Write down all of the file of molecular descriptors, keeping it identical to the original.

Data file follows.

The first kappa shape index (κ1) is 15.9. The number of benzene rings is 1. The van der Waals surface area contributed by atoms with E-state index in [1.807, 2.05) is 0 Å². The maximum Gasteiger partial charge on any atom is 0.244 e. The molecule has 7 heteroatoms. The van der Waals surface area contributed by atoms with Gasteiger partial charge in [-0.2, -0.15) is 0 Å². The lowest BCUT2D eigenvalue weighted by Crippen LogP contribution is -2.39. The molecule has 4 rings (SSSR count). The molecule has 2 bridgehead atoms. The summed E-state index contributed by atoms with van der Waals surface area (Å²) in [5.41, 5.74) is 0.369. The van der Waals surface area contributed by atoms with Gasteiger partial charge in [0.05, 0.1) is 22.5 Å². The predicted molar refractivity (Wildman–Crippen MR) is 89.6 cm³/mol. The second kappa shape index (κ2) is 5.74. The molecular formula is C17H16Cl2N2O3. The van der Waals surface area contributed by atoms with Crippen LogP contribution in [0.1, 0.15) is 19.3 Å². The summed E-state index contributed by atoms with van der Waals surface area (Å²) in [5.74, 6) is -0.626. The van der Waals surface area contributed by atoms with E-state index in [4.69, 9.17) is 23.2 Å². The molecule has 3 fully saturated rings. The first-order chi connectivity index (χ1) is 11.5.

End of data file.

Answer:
The first kappa shape index (κ1) is 15.9. The number of benzene rings is 1. The van der Waals surface area contributed by atoms with E-state index in [1.807, 2.05) is 0 Å². The maximum Gasteiger partial charge on any atom is 0.244 e. The molecule has 7 heteroatoms. The van der Waals surface area contributed by atoms with Gasteiger partial charge in [-0.2, -0.15) is 0 Å². The lowest BCUT2D eigenvalue weighted by Crippen LogP contribution is -2.39. The molecule has 4 rings (SSSR count). The molecule has 2 bridgehead atoms. The summed E-state index contributed by atoms with van der Waals surface area (Å²) in [5.41, 5.74) is 0.369. The van der Waals surface area contributed by atoms with Gasteiger partial charge in [0.05, 0.1) is 22.5 Å². The predicted molar refractivity (Wildman–Crippen MR) is 89.6 cm³/mol. The second kappa shape index (κ2) is 5.74. The molecular formula is C17H16Cl2N2O3. The van der Waals surface area contributed by atoms with Crippen LogP contribution in [0.1, 0.15) is 19.3 Å². The summed E-state index contributed by atoms with van der Waals surface area (Å²) in [5.74, 6) is -0.626. The van der Waals surface area contributed by atoms with E-state index in [4.69, 9.17) is 23.2 Å². The molecule has 3 fully saturated rings. The first-order chi connectivity index (χ1) is 11.5.